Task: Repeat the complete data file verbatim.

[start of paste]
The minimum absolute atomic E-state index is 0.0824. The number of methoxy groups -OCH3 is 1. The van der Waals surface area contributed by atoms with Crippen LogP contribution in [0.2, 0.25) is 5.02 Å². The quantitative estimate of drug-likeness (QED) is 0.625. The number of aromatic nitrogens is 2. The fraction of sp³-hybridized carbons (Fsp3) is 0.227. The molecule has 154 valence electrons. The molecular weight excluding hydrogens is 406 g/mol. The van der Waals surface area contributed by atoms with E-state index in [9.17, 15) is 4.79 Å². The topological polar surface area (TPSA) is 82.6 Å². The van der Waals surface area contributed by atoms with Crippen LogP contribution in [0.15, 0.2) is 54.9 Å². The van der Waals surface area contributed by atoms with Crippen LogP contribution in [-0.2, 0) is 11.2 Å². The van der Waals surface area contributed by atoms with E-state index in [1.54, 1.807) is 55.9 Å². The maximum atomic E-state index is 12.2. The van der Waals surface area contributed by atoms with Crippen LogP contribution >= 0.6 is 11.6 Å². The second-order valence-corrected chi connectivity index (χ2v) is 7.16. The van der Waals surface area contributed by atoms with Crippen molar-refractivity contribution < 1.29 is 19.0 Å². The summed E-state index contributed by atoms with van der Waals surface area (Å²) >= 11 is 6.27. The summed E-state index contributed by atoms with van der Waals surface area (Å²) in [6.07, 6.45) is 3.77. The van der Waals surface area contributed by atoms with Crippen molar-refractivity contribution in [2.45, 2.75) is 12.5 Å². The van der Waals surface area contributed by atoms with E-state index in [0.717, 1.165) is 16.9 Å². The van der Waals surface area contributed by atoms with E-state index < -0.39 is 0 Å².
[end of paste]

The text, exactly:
The minimum absolute atomic E-state index is 0.0824. The number of methoxy groups -OCH3 is 1. The van der Waals surface area contributed by atoms with Crippen LogP contribution in [0.2, 0.25) is 5.02 Å². The quantitative estimate of drug-likeness (QED) is 0.625. The number of aromatic nitrogens is 2. The fraction of sp³-hybridized carbons (Fsp3) is 0.227. The molecule has 154 valence electrons. The molecular weight excluding hydrogens is 406 g/mol. The van der Waals surface area contributed by atoms with E-state index in [9.17, 15) is 4.79 Å². The topological polar surface area (TPSA) is 82.6 Å². The van der Waals surface area contributed by atoms with Crippen LogP contribution in [0.15, 0.2) is 54.9 Å². The van der Waals surface area contributed by atoms with Crippen LogP contribution in [-0.2, 0) is 11.2 Å². The van der Waals surface area contributed by atoms with E-state index in [1.54, 1.807) is 55.9 Å². The maximum atomic E-state index is 12.2. The van der Waals surface area contributed by atoms with Crippen LogP contribution >= 0.6 is 11.6 Å². The second-order valence-corrected chi connectivity index (χ2v) is 7.16. The van der Waals surface area contributed by atoms with Crippen molar-refractivity contribution < 1.29 is 19.0 Å². The summed E-state index contributed by atoms with van der Waals surface area (Å²) >= 11 is 6.27. The summed E-state index contributed by atoms with van der Waals surface area (Å²) in [6.07, 6.45) is 3.77. The van der Waals surface area contributed by atoms with Crippen molar-refractivity contribution in [2.45, 2.75) is 12.5 Å². The van der Waals surface area contributed by atoms with E-state index in [0.717, 1.165) is 16.9 Å². The van der Waals surface area contributed by atoms with E-state index < -0.39 is 0 Å².